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Natural Hazards and Earth System Sciences An interactive open-access journal of the European Geosciences Union
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Volume 4, issue 2 | Copyright

Special issue: Multidisciplinary approaches in natural hazards

Nat. Hazards Earth Syst. Sci., 4, 295-308, 2004
https://doi.org/10.5194/nhess-4-295-2004
© Author(s) 2004. This work is licensed under
the Creative Commons Attribution-NonCommercial-ShareAlike 2.5 License.

  16 Apr 2004

16 Apr 2004

Flood risk assessment and associated uncertainty

H. Apel1, A. H. Thieken1, B. Merz1, and G. Blöschl2 H. Apel et al.
  • 1GeoForschungsZentrum Potsdam (GFZ), Section 5.4 Engineering Hydrology, Telegrafenberg, 14473 Potsdam, Germany
  • 2Institute of Hydraulics, Hydrology and Water Resources Management, Vienna University of Technology, Karlsplatz 13, A–1040 Wien, Austria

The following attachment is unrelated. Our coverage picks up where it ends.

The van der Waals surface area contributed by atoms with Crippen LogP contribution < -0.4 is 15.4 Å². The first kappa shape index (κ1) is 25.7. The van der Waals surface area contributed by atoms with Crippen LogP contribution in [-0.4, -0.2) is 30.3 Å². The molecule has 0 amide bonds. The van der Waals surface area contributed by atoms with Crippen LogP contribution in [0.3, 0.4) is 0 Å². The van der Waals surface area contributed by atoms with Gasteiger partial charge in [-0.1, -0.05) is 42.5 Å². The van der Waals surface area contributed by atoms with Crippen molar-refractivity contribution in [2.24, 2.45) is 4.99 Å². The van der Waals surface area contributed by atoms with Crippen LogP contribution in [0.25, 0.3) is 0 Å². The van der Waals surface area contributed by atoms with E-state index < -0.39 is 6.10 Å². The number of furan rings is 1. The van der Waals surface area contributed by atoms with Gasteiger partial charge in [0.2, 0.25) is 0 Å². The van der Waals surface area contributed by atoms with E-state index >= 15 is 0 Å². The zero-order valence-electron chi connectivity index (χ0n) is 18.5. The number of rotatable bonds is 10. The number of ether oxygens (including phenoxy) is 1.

Abstract. Flood disaster mitigation strategies should be based on a comprehensive assessment of the flood risk combined with a thorough investigation of the uncertainties associated with the risk assessment procedure. Within the "German Research Network of Natural Disasters" (DFNK) the working group "Flood Risk Analysis" investigated the flood process chain from precipitation, runoff generation and concentration in the catchment, flood routing in the river network, possible failure of flood protection measures, inundation to economic damage. The working group represented each of these processes by deterministic, spatially distributed models at different scales. While these models provide the necessary understanding of the flood process chain, they are not suitable for risk and uncertainty analyses due to their complex nature and high CPU-time demand. We have therefore developed a stochastic flood risk model consisting of simplified model components associated with the components of the process chain. We parameterised these model components based on the results of the complex deterministic models and used them for the risk and uncertainty analysis in a Monte Carlo framework. The Monte Carlo framework is hierarchically structured in two layers representing two different sources of uncertainty, aleatory uncertainty (due to natural and anthropogenic variability) and epistemic uncertainty (due to incomplete knowledge of the system). The model allows us to calculate probabilities of occurrence for events of different magnitudes along with the expected economic damage in a target area in the first layer of the Monte Carlo framework, i.e. to assess the economic risks, and to derive uncertainty bounds associated with these risks in the second layer. It is also possible to identify the contributions of individual sources of uncertainty to the overall uncertainty. It could be shown that the uncertainty caused by epistemic sources significantly alters the results obtained with aleatory uncertainty alone. The model was applied to reaches of the river Rhine downstream of Cologne.

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